17. There was a hide we found once where the cache owner hollowed out a huge log. It was split down the middle and then hollowed. When laying on its side it appeared to be half buried in the ground. Just flip it over to find the cache. One finder reported to have sat on the log to decode the hint!
  18. Thank you for having enough foresight to include this option. Any chance of including a similar option for find counts?
  19. It depends on your state. SC requires a warning before a charge can be made for trespassing. This could be a sign, verbal, or official trespass notice. You should check with your state. Sometimes an abandoned building might be used for illicit activities and the police watch the area for any activity. This could be dope smokers or dealers, prostitutes, or theft of materials. Copper theft is rampant right now. The property owner might have requested police look after the property. Folks whose major infringements of the law include entering parks after hours might be way over their heads in some of these areas. Be that as it may, I love exploring abandoned buildings. I love urban exploration. I can see the draw of placing caches in such areas. However, "urban explor-caching" (I just made that up) is not really a family friendly hobby. Check with the CO to make sure of the location, then either decide to go after it regardless (keeping with "Safe. Legal. Ethical.") or ignore it and move along.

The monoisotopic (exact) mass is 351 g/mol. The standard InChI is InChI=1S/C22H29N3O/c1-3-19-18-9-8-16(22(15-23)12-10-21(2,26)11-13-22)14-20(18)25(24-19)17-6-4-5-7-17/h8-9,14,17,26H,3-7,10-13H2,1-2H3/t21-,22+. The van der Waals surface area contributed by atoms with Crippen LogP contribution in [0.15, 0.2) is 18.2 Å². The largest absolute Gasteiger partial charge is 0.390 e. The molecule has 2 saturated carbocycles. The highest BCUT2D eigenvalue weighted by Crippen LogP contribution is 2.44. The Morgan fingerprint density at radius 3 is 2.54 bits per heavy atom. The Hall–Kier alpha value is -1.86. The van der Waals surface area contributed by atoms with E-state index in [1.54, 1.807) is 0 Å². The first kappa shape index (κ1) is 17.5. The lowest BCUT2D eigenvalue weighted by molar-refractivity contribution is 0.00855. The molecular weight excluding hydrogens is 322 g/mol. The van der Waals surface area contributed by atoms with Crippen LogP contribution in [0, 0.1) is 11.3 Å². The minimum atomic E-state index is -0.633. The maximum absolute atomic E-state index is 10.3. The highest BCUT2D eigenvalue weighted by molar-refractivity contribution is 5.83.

20. That's kind of like telling the park to close if they don't like folks coming in after hours. One shouldn't have to state anything in the cache description that is inherent to the hobby to begin with. It should just be a given.
  21. Seems pretty close to one of the ideas I ran past a reviewer. No doubt he would say it's the same as having 4 reflective containers hanging around, each with a number in or on it. But it would certainly make for a good night only Mystery cache. I don't put out ideas to keep them to myself! By all means, go right ahead! The way I envision the hunt: the cache is at the posted coordinates, you don't have to go anywhere else, you only have to look around and count the reflectors/clues/whatever, and open the box. This should fit the definition of "traditional" nicely. No second location, all information is either on the cache page or gathered from the posted coordinates.